Young animals prepare for their first winter away from their parents, humpback whales return to Alaska's rich feeding grounds and salmon return to spawn in the rivers where they were hatched. But the returning salmon have to negotiate a path past hungry brown bears fattening themselves before they hibernate.
2017 • Nature
Plants amazingly dominate this green world by employing poisons, recruiting defensive armies, feeding off the dead and using animals for pollination and seed dispersal. For predators this world presents exceptional challenges, not only in finding prey in such a tangled place, but in how to deal with the toxins that so many animals and plants are laced with.
In this first episode, he investigates how and why birds communicate, looking at the reasons snipe use their tail feathers to make a very distinctive noise and what's happening when thousands of starlings participate in stunning aerial displays in Aberystwyth.
Steve Backshall reveals the incredible influence that insects and their close relatives have on Earth's many ecosystems. In the grasslands of South America the landscape has been created almost solely by one team of insects - grass-cutter ants. Across the world's oceans one tiny creature plays such a key role that, without it, the largest animal on our planet, the blue whale, could not exist. And in East Africa the savannah would quickly be swamped in dung were it not for the activities of a certain beetle. Yet the greatest influence of all comes from a group of insects that have ultimately changed the colour and diversity of our planet.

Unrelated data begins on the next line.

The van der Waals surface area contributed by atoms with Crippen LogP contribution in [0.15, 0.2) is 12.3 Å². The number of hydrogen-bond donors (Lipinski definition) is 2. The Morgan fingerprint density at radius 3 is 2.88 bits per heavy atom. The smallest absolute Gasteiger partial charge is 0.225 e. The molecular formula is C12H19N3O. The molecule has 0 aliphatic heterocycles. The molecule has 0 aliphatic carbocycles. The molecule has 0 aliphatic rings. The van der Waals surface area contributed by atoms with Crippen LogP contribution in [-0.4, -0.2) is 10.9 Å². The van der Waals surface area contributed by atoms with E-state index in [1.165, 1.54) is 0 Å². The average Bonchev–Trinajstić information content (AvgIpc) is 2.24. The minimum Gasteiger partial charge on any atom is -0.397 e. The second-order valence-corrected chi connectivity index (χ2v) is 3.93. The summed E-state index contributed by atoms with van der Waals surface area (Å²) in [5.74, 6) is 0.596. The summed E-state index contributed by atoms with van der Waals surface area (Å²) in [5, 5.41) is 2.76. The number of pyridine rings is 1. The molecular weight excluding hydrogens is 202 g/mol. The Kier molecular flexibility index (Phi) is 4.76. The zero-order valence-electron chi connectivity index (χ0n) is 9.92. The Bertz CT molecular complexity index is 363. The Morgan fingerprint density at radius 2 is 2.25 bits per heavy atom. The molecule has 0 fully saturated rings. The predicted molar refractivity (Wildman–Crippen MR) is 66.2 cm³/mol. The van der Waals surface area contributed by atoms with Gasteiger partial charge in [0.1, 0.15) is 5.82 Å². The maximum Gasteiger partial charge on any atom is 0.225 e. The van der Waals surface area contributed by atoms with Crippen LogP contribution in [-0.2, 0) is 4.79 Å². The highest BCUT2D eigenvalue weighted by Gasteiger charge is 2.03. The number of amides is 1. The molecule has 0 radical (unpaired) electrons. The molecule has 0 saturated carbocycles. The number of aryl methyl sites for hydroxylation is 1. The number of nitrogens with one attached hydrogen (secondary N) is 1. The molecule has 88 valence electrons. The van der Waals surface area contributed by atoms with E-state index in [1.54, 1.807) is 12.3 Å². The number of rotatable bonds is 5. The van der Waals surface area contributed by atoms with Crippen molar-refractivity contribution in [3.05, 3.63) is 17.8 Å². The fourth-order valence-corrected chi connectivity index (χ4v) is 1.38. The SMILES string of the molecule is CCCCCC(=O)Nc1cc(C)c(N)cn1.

Fish dominate the planet's waters through their astonishing variety of shape and behaviour. The beautiful weedy sea dragon looks like a creature from a fairytale, and the male protects their eggs by carrying them on his tail for months. The sarcastic fringehead, meanwhile, appears to turn its head inside out when it fights. Slow-motion cameras show the flying fish gliding through the air like a flock of birds and capture the world's fastest swimmer, the sailfish, plucking sardines from a shoal at 70 mph. And the tiny Hawaiian goby undertakes one of nature's most daunting journeys, climbing a massive waterfall to find safe pools for breeding.